We’ll figure out the taxes later. It baffles me the number of people I hear talk about, “Before I get started on my deal,” and right then, all of a sudden I'm like, “Why?” Figure out how to make the money first. Get that process started, get that wheel churning and then take money out of that deal and go get an LLC set up. You can always do a quitclaim deed later. You can always set up land contracts later. Sure, you may lose a little bit of that anonymity and you may have a little bit of exposure for maybe months or weeks or even a year plus, but get property insurance, get umbrella insurance. You can protect yourself in so many other ways than just worrying about entity creation and figuring out what the right accountant and the right strategies. It's all about get the experience under your belt, figure out some way to make money and then use that money from that cashflowing business you're setting up and go get everything set up.
You had a nightmare deal. Everyone's had at least one nightmare deal. Tell me one that you're willing to admit because you're going to close the door so your wife can’t hear.
Of the 100-plus transactions that I’ve been involved with, not one has gone into default even once. One came close and that was one of the only two transactions I’ve done in California. One is still going strong. The other one was this one. You and I have talked about this one before where, “Set up a secondary lien on the property and secure your investment that way versus putting everything into a note and having it signed.” It was where I had a personal guarantee from not only the entity principals, but also a third party that had brought the deal to me. I had them sign a personal guarantee with their wife's name on it that said, “If this deal goes south for whatever reason on this date, they will pay me my principal plus interest due and fees and whatever else. I will assign the note to them and they can do whatever they want with it.”
That day came and I said, “I'm not seeing the money coming from these guys. I'm not hearing anything from them. That gives me the confidence. I need to invoke this right here.” Twenty-one days later, the check was in my hand, certified check cashed and out the deal I went. I said, “It's not like the deal went south because the deal was a package to me.” It was a transaction where I had multiple layers of protection and I invoked the protection layer. Within three weeks, I was good to go and I walked away. It's all about protecting yourself and anticipating what could possibly go wrong and do the best you can in setting up your terms the right way.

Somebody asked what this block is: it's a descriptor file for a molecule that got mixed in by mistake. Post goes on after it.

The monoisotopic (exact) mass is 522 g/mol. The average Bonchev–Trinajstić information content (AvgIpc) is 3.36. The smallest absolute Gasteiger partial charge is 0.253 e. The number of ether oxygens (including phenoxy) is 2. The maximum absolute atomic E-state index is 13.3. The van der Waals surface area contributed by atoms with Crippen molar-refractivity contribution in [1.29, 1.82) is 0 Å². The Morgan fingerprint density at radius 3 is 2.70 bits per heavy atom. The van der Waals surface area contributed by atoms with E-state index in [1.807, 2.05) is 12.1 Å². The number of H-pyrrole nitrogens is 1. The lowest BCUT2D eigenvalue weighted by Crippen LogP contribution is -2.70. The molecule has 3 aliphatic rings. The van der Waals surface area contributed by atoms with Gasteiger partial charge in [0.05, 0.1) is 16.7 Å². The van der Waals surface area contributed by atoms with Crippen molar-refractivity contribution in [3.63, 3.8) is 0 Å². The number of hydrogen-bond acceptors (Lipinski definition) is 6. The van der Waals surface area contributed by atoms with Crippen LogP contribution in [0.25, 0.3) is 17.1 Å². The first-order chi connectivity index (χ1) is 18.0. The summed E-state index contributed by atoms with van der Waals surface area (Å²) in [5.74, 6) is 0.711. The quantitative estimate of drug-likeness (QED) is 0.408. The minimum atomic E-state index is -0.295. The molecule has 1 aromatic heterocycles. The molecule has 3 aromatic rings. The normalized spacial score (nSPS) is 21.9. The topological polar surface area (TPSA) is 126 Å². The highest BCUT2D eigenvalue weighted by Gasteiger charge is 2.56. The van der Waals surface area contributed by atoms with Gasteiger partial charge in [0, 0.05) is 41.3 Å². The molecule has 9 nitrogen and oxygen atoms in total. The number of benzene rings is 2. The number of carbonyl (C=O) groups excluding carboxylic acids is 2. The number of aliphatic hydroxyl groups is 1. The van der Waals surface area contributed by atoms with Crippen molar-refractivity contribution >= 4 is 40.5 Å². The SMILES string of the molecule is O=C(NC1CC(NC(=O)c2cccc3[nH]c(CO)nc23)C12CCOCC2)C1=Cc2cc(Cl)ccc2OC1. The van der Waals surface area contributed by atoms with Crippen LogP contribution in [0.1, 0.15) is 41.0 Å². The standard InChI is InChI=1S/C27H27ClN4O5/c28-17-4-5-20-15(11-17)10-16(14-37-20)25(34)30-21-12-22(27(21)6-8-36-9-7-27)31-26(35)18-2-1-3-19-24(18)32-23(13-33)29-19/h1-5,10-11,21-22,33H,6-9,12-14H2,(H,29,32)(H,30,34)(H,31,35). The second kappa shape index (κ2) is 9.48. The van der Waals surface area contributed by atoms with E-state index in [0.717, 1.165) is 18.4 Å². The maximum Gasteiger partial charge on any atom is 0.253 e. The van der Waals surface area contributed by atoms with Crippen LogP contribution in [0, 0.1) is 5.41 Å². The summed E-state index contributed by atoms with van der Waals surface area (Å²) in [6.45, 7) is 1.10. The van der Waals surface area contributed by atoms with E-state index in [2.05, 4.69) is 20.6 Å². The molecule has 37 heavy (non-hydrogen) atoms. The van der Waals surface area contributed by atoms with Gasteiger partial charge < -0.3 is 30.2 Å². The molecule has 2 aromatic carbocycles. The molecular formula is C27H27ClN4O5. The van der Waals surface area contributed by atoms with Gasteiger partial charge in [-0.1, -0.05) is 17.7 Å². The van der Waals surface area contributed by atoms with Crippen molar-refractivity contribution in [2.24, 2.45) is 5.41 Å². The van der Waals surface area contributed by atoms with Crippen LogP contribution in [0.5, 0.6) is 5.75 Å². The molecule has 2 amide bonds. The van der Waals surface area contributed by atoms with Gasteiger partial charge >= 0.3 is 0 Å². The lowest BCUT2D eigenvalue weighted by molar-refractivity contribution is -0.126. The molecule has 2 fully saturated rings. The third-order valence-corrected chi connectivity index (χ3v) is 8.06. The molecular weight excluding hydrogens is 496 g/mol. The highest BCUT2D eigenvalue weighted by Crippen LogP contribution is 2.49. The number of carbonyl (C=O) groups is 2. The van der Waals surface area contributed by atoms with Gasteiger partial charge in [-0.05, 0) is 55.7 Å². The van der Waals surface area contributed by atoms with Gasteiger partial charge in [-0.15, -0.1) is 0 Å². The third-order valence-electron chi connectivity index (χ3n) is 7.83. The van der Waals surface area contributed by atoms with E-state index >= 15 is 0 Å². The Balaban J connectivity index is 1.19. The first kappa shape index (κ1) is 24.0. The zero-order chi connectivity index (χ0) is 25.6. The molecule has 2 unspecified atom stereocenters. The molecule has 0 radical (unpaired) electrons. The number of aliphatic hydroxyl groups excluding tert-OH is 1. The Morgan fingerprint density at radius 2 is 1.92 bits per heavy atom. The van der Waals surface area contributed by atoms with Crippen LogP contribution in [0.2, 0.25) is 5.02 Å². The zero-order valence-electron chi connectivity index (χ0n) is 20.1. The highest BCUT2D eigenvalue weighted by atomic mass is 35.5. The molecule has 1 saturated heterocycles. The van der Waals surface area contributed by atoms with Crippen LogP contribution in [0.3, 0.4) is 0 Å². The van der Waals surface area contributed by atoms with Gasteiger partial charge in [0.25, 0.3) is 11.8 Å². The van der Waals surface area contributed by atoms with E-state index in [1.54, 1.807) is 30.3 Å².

My money, my terms, and if they want that money, they're going to agree to my terms. They sure did. Lo and behold, I walked away scot-free. Be it a couple of weeks later, but I don't have to worry about the hassle of them putting the property on the market and dealing with inspections and delays in closing and all that. Fine, you go handle that all day, whatever you need, but I’ve got this third party. I secured my money, the return of investment, plus return on investment was achieved through the proper channels of setting up your terms.
This was a private loan to somebody. Was it a rehab or a rental in California?
It was a commercial warehouse property here in California on one of the huge crossroads in California, which was for interstate transport and they were going to do warehouse and set up those gates for the trucks and all that ramps and all that stuff. It was a great property. If they fix it upright, it's worth a lot. They bought it super cheap for literally 50% or 48% of the value of the ARB. It was an amazing deal and an amazing amount of equity. I had equity backup. I had personal guarantees. I had the loan, the note, the mortgage, the deed, the lien. I went down and said, “What boxes can I check in California to protect myself? I checked all. “Let's do it.”
[caption id="attachment_3003" align="aligncenter" width="600"] Private Money Lending: When you spend too much time worrying about the entities, you will never move forward and do the deal and learn what you need to keep your money safe.[/caption]
Deed of trust, property insurance, and it had good equity. Where did they run into trouble? Did the borrower or the operator communicate that with you in real-time?
Not so well. I was trying my best to give them the benefit of the doubt. I even went to go see them a couple of times and they were making some progress, but not enough. This was one of the only times I’ve done 100% of the purchase price, plus some rehab money because even then I was barely touching 50% of ARV and I had all this production built-in and the rate of return was going to be amazing. It was their lack of skin in the game that led to this complacency. It’s like, “It's all right. It's all his money anyway. What would he do? We'll get to that property when we get to it.” That's why everybody says having skin in the game is super important, but luckily enough, and I will say that I was lucky that I was able to not have them put enough skin in the game yet still walk away scot-free by leveraging the levels of security that I had in there.